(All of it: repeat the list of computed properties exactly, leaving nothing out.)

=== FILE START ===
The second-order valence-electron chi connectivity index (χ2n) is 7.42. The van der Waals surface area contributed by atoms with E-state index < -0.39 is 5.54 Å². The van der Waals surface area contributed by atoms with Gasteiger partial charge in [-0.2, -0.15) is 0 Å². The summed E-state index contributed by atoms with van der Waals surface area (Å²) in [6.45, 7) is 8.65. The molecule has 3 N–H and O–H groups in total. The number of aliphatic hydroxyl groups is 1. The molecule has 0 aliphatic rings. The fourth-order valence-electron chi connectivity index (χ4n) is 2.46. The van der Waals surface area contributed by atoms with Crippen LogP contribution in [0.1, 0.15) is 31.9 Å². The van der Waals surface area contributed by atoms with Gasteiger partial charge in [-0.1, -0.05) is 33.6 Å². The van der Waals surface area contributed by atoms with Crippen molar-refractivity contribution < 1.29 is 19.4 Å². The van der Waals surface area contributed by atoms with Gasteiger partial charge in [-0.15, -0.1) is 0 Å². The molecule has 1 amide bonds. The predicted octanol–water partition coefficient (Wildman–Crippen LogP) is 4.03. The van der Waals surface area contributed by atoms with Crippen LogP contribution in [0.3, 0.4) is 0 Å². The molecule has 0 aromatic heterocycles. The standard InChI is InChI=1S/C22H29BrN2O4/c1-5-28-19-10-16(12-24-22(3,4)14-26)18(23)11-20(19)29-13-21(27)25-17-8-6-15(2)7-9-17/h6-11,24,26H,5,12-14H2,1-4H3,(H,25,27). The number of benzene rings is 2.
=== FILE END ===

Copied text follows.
The second-order valence-electron chi connectivity index (χ2n) is 7.42. The van der Waals surface area contributed by atoms with E-state index < -0.39 is 5.54 Å². The van der Waals surface area contributed by atoms with Gasteiger partial charge in [-0.2, -0.15) is 0 Å². The summed E-state index contributed by atoms with van der Waals surface area (Å²) in [6.45, 7) is 8.65. The molecule has 3 N–H and O–H groups in total. The number of aliphatic hydroxyl groups is 1. The molecule has 0 aliphatic rings. The fourth-order valence-electron chi connectivity index (χ4n) is 2.46. The van der Waals surface area contributed by atoms with Crippen LogP contribution in [0.1, 0.15) is 31.9 Å². The van der Waals surface area contributed by atoms with Gasteiger partial charge in [-0.1, -0.05) is 33.6 Å². The van der Waals surface area contributed by atoms with Crippen molar-refractivity contribution < 1.29 is 19.4 Å². The van der Waals surface area contributed by atoms with Gasteiger partial charge in [-0.15, -0.1) is 0 Å². The molecule has 1 amide bonds. The predicted octanol–water partition coefficient (Wildman–Crippen LogP) is 4.03. The van der Waals surface area contributed by atoms with Crippen LogP contribution in [0.3, 0.4) is 0 Å². The molecule has 0 aromatic heterocycles. The standard InChI is InChI=1S/C22H29BrN2O4/c1-5-28-19-10-16(12-24-22(3,4)14-26)18(23)11-20(19)29-13-21(27)25-17-8-6-15(2)7-9-17/h6-11,24,26H,5,12-14H2,1-4H3,(H,25,27). The number of benzene rings is 2.